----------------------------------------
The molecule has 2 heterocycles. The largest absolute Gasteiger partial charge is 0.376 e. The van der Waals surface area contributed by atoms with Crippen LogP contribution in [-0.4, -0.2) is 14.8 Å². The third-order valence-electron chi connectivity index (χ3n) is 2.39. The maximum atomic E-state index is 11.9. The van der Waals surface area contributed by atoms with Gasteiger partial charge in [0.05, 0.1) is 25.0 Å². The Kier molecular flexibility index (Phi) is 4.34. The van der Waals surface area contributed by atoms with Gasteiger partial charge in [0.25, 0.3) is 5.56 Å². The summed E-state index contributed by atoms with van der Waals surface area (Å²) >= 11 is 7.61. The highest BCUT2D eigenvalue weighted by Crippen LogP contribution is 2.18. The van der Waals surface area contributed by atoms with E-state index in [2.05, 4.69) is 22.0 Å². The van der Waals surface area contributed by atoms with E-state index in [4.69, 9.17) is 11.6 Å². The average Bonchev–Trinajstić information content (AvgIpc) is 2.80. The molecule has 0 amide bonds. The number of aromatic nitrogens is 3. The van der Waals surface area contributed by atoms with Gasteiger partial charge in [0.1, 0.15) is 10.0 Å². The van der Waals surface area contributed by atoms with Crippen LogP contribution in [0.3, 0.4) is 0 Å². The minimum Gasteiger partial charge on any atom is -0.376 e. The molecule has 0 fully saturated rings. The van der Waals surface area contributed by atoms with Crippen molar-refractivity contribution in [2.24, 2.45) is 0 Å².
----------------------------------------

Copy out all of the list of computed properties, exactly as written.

The molecule has 2 heterocycles. The largest absolute Gasteiger partial charge is 0.376 e. The van der Waals surface area contributed by atoms with Crippen LogP contribution in [-0.4, -0.2) is 14.8 Å². The third-order valence-electron chi connectivity index (χ3n) is 2.39. The maximum atomic E-state index is 11.9. The van der Waals surface area contributed by atoms with Gasteiger partial charge in [0.05, 0.1) is 25.0 Å². The Kier molecular flexibility index (Phi) is 4.34. The van der Waals surface area contributed by atoms with Gasteiger partial charge in [0.25, 0.3) is 5.56 Å². The summed E-state index contributed by atoms with van der Waals surface area (Å²) >= 11 is 7.61. The highest BCUT2D eigenvalue weighted by Crippen LogP contribution is 2.18. The van der Waals surface area contributed by atoms with E-state index in [2.05, 4.69) is 22.0 Å². The van der Waals surface area contributed by atoms with E-state index in [4.69, 9.17) is 11.6 Å². The average Bonchev–Trinajstić information content (AvgIpc) is 2.80. The molecule has 0 amide bonds. The number of aromatic nitrogens is 3. The van der Waals surface area contributed by atoms with Gasteiger partial charge in [0.1, 0.15) is 10.0 Å². The van der Waals surface area contributed by atoms with Crippen LogP contribution in [0.3, 0.4) is 0 Å². The minimum Gasteiger partial charge on any atom is -0.376 e. The molecule has 0 fully saturated rings. The van der Waals surface area contributed by atoms with Crippen molar-refractivity contribution in [2.24, 2.45) is 0 Å².